WARNING:¬† Foodie geek about to blather on.¬† But I promise there’s content more than “mmmm, grilled eggplant” and “mmmm, balsalmic strawberries” and “mmmm, grilled Moroccan meatballs.”¬† Really, I promise.
So today my son and I swung by the library a) because it’s Thursday and I thought we could see how long we could sit in storytime (the answer is half of a book and half of a song) and 2) because I had holds in (it’s so convenient to place holds online, but the librarians do sigh as they remove a shelf’s worth of items for me).¬† Today I was especially excited because three cookbooks came in, one of them being Jamie’s Dinners by Jamie Oliver, a.k.a. the Naked Chef.
This is his most recent publication, one that is near and dear to his heart:¬† he has been filming a documentary looking at the food being served in public schools in England, and what he’s discovered hasn’t been pretty.¬† So he decided to do something about it with his Feed Me Better campaign:
Jamie’s School Dinners is all about making radical changes to the school meals system and challenging the junk food culture by showing schools can serve fresh nutritious meals that kids enjoy eating.
What we eat affects everything. Mood, behaviour, health, growth, even our ability to concentrate. A lunch time school meal should provide a growing child with one third of their daily nutritional intake. But the processed junk foods served in most school dining halls these days don’t.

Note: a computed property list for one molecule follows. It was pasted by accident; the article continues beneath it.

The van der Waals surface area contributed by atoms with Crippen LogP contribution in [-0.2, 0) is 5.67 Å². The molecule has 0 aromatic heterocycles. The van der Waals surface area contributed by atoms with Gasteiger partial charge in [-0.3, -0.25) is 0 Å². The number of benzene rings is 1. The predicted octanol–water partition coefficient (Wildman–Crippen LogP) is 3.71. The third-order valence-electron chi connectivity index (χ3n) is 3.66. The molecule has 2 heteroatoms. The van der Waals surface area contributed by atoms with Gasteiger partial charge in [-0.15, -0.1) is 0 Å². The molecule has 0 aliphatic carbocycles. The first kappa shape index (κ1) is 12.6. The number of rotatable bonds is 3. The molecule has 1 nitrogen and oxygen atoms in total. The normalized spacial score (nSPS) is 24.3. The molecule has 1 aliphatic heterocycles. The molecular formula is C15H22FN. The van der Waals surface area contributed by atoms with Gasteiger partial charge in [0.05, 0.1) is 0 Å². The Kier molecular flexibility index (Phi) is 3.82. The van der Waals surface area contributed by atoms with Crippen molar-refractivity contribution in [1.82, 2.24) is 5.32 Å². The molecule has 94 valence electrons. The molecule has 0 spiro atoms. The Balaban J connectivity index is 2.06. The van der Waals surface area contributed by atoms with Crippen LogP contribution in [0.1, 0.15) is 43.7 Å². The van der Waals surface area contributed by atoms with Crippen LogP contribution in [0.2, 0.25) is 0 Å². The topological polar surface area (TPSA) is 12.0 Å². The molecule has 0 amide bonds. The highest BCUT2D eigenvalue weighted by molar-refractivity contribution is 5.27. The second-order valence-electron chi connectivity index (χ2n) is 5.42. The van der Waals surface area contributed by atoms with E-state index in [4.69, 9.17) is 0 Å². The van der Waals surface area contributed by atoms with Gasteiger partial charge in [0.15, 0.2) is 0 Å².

The father of two adorable girls (named Poppy Honey and Daisy Boo – I wonder if they’re friends with Apple Martin . . .), he’s been motivated to find create and share recipes that are healthy, tasty, and economical to make for the sake of his daughters’ generation and beyond.¬† His compassion extends to the meals eaten at home with families:¬† “All the major factors that are needed to make a good affordable school lunch also apply to a mindful, clever cook at home.”¬† Many of these recipes have been served at his restaurant Fifteen:¬† “The purpose of Fifteen is to inspire disadvataged young people to believe that they can create for themselves a career in the restaurant business.”¬† He trains people to be chefs and then helps them find employments – 37 people have completed this program, and round 4 is in the works.
Talk about taking your talents and gifts and putting them to work to better the world!¬† His passion and his compassion collided.¬† True, he does make quality money, but he doesn’t spend all of his time on his career as some chefs do.¬† He probably could have been much more of a Food Network personality, but he stepped back to focus on these works.¬† He didn’t have to have any special “social work/non-profit” type training:¬† just his knives and a desire for healthy, simple meals for all.¬† Now that’s a post-modern/emerging foodie if I ever saw one.
What skills and gifts have you been blessed with?¬† How are you called to use those in your daily life for the sake of others?¬† These are questions the whirl in my head on a daily basis, so maybe I can get some answers by hearing your experiences.